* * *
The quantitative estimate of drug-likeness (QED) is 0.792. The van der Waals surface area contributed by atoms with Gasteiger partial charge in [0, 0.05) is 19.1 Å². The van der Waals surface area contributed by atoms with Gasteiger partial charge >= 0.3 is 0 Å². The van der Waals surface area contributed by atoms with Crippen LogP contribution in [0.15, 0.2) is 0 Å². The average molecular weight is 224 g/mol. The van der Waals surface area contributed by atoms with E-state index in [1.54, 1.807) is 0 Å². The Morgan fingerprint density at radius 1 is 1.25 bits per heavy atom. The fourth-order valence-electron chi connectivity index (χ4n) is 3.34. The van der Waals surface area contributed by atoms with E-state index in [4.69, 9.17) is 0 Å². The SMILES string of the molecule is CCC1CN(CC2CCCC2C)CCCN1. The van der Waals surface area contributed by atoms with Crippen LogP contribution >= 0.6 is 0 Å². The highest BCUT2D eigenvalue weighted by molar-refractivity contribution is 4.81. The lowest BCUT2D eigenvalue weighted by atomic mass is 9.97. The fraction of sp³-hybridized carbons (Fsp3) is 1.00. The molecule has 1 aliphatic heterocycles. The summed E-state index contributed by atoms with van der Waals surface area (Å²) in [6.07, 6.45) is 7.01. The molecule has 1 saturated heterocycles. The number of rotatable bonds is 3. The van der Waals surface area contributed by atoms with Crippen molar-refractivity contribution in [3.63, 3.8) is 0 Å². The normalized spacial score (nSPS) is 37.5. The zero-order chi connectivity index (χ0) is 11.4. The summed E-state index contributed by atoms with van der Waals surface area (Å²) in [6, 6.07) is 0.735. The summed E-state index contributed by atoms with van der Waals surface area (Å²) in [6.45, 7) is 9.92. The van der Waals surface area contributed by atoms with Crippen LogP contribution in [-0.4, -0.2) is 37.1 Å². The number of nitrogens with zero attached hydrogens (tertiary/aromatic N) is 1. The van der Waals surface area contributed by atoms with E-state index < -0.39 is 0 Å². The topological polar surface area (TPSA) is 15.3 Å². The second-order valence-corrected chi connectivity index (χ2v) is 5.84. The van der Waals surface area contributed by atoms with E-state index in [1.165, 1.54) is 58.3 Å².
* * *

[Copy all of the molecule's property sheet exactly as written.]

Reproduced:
The quantitative estimate of drug-likeness (QED) is 0.792. The van der Waals surface area contributed by atoms with Gasteiger partial charge in [0, 0.05) is 19.1 Å². The van der Waals surface area contributed by atoms with Gasteiger partial charge >= 0.3 is 0 Å². The van der Waals surface area contributed by atoms with Crippen LogP contribution in [0.15, 0.2) is 0 Å². The average molecular weight is 224 g/mol. The van der Waals surface area contributed by atoms with E-state index in [1.54, 1.807) is 0 Å². The Morgan fingerprint density at radius 1 is 1.25 bits per heavy atom. The fourth-order valence-electron chi connectivity index (χ4n) is 3.34. The van der Waals surface area contributed by atoms with E-state index in [4.69, 9.17) is 0 Å². The SMILES string of the molecule is CCC1CN(CC2CCCC2C)CCCN1. The van der Waals surface area contributed by atoms with Crippen LogP contribution >= 0.6 is 0 Å². The highest BCUT2D eigenvalue weighted by molar-refractivity contribution is 4.81. The lowest BCUT2D eigenvalue weighted by atomic mass is 9.97. The fraction of sp³-hybridized carbons (Fsp3) is 1.00. The molecule has 1 aliphatic heterocycles. The summed E-state index contributed by atoms with van der Waals surface area (Å²) in [6.07, 6.45) is 7.01. The molecule has 1 saturated heterocycles. The number of rotatable bonds is 3. The van der Waals surface area contributed by atoms with Crippen molar-refractivity contribution in [3.63, 3.8) is 0 Å². The normalized spacial score (nSPS) is 37.5. The zero-order chi connectivity index (χ0) is 11.4. The summed E-state index contributed by atoms with van der Waals surface area (Å²) in [6, 6.07) is 0.735. The summed E-state index contributed by atoms with van der Waals surface area (Å²) in [6.45, 7) is 9.92. The van der Waals surface area contributed by atoms with Crippen LogP contribution in [-0.4, -0.2) is 37.1 Å². The number of nitrogens with zero attached hydrogens (tertiary/aromatic N) is 1. The van der Waals surface area contributed by atoms with E-state index < -0.39 is 0 Å². The topological polar surface area (TPSA) is 15.3 Å². The second-order valence-corrected chi connectivity index (χ2v) is 5.84. The van der Waals surface area contributed by atoms with E-state index in [1.165, 1.54) is 58.3 Å².